Founded in 2003, the Bais Medrash of Bergenfield serves some 60 member families. According to its website, “One of the founding principles…is to offer a warm and inclusive environment….Our shul is open to all those who want to daven with us. We plan on remaining steadfast to these principles even as we grow.”
Rabbi Moshe Stavsky, recently named the congregation’s religious leader, is looking forward to that growth.
Said Stavsky, “We hope to slowly build up the shul into a full-week, full-service shul, with services throughout the week and more adult education.”
Today, the synagogue offers Shabbat minyanim, Saturday morning groups for children, and classes and lectures throughout the week, open to the entire community.
The rabbi, who grew up in Teaneck and formerly served as assistant rabbi of Young Israel of Fort Lee, received his ordination at Yeshiva University. He currently serves the Bais Medrash on a part-time basis, working during the week at Ramaz Upper School in New York. Nevertheless, he said, he is “attempting to meet the full range of needs of the congregation.”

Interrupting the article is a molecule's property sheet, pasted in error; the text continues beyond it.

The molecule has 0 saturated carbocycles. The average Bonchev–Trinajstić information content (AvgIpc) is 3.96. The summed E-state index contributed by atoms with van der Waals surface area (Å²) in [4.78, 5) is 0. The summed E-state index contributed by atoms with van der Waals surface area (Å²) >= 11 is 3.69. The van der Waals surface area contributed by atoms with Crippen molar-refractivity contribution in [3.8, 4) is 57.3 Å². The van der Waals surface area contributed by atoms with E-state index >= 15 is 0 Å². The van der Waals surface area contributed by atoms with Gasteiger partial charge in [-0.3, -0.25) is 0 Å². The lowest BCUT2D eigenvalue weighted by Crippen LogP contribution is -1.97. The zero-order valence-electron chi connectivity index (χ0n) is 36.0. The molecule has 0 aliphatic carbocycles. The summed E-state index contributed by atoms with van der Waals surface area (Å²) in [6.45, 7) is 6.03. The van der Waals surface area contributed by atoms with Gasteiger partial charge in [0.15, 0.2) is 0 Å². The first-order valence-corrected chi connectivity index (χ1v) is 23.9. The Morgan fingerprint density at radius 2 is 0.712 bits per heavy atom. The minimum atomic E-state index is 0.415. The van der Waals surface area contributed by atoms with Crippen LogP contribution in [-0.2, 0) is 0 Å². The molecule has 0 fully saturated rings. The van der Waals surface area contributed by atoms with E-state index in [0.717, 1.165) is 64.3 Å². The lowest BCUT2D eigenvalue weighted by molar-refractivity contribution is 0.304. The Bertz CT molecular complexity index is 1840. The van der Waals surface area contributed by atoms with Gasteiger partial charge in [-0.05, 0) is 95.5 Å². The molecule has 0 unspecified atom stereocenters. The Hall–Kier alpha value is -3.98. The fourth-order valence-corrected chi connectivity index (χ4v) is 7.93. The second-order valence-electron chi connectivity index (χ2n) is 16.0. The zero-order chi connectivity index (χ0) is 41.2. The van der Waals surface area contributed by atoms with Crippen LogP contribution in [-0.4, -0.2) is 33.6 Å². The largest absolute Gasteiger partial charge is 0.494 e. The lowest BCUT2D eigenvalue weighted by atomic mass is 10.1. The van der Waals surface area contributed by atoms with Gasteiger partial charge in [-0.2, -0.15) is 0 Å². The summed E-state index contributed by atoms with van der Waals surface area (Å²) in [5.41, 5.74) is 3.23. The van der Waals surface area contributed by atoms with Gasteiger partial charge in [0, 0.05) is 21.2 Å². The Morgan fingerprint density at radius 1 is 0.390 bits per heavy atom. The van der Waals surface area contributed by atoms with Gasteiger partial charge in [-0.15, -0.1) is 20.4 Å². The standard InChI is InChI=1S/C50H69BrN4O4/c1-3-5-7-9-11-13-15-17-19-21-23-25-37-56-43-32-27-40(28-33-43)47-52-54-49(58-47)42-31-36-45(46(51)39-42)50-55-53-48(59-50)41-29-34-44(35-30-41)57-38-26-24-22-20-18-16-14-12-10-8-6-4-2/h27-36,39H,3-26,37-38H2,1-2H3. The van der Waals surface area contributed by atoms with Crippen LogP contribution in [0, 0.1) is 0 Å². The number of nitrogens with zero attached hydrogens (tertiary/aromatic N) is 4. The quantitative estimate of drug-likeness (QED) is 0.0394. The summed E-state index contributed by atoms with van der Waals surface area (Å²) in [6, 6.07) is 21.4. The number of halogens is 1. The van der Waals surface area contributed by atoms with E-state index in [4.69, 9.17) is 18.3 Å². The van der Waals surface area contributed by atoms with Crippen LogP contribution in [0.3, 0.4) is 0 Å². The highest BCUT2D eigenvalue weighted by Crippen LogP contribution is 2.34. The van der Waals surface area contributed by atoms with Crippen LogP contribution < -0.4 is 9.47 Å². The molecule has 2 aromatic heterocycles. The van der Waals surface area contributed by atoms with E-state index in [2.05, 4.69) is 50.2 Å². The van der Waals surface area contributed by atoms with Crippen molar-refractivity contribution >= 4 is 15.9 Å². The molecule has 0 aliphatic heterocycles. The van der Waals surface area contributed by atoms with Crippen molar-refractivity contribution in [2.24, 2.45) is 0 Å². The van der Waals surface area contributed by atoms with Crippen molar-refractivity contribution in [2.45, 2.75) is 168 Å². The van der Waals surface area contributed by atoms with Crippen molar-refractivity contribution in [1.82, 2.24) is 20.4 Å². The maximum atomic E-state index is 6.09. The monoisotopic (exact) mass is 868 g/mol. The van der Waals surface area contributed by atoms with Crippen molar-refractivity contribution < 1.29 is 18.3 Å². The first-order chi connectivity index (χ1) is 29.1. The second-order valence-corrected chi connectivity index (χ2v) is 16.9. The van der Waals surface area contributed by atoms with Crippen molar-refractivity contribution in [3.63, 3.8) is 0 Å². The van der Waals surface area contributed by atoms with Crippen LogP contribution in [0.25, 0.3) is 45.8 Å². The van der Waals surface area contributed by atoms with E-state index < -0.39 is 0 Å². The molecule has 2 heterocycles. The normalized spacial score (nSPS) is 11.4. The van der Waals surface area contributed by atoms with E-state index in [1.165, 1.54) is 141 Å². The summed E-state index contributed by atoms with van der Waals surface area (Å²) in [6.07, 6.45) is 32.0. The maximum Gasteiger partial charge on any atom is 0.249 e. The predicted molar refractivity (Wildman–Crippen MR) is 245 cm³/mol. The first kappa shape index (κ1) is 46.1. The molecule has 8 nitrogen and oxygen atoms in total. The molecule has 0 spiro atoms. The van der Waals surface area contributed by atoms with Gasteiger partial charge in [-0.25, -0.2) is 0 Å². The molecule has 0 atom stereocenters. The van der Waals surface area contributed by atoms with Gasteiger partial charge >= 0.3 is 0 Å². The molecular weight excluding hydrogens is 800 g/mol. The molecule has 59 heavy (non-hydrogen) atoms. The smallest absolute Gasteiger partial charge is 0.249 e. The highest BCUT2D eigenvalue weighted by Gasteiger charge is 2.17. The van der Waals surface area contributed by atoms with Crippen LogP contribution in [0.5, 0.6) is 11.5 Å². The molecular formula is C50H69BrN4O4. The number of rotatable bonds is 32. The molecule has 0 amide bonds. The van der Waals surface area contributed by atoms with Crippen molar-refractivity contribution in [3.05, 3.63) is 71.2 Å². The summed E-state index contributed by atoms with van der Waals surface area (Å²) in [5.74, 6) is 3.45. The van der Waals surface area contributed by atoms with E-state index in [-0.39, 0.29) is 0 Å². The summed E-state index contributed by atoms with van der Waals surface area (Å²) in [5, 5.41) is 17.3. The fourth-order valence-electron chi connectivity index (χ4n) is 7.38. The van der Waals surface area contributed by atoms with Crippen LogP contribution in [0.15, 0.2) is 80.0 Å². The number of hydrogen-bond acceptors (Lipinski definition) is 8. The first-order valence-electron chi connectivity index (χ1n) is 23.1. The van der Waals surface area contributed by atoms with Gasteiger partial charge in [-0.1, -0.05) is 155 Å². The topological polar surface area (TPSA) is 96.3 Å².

The synagogue, he said, is composed primarily of young families, with parents ranging from 25 to 45. Most of the children are young, with just a few in high school.
Stavsky said he wants to “help maintain and further develop the tight sense of community that exists in the shul. My goal is that the shul should engage both the hearts and minds of each individual – man, woman, and child,” he said.
“Obviously, serious davening and thoughtful and inspiring shiurim [religious-oriented lectures] are basic to the mission of the shul. Having a comprehensive network of chesed [acts of loving-kindness] to support the needs of the community is also extremely important.”
According to the rabbi, “The shul should be a place where each member can grow religiously and in [his or her] relationship with God. Each member should be appreciated and valued for his or her own contribution to the fiber of the shul and community.”
The rabbi described the shul as “centrist, or modern Orthodox, with sincere religious families looking to continue to grow while raising families.”
His members, he said, “cherish their many responsibilities to God, as well as to the Jewish community at home and in Israel and to the broader community. They care very much about raising their children as passionately engaged Jews.”
It is one of his goals, he said, to aid in the spiritual growth of the youth through personal relationships and educational programming in the shul and at his home. He noted that the youth committee, under its new director, has just relaunched the Shabbat youth group program “with a very impressive educational program/curriculum.”
One challenge, he said, “is going to be finding time for classes and programming with everyone’s busy schedules. Another challenge will be to maintain the warm feel of the shul as it, God willing, continues to grow.”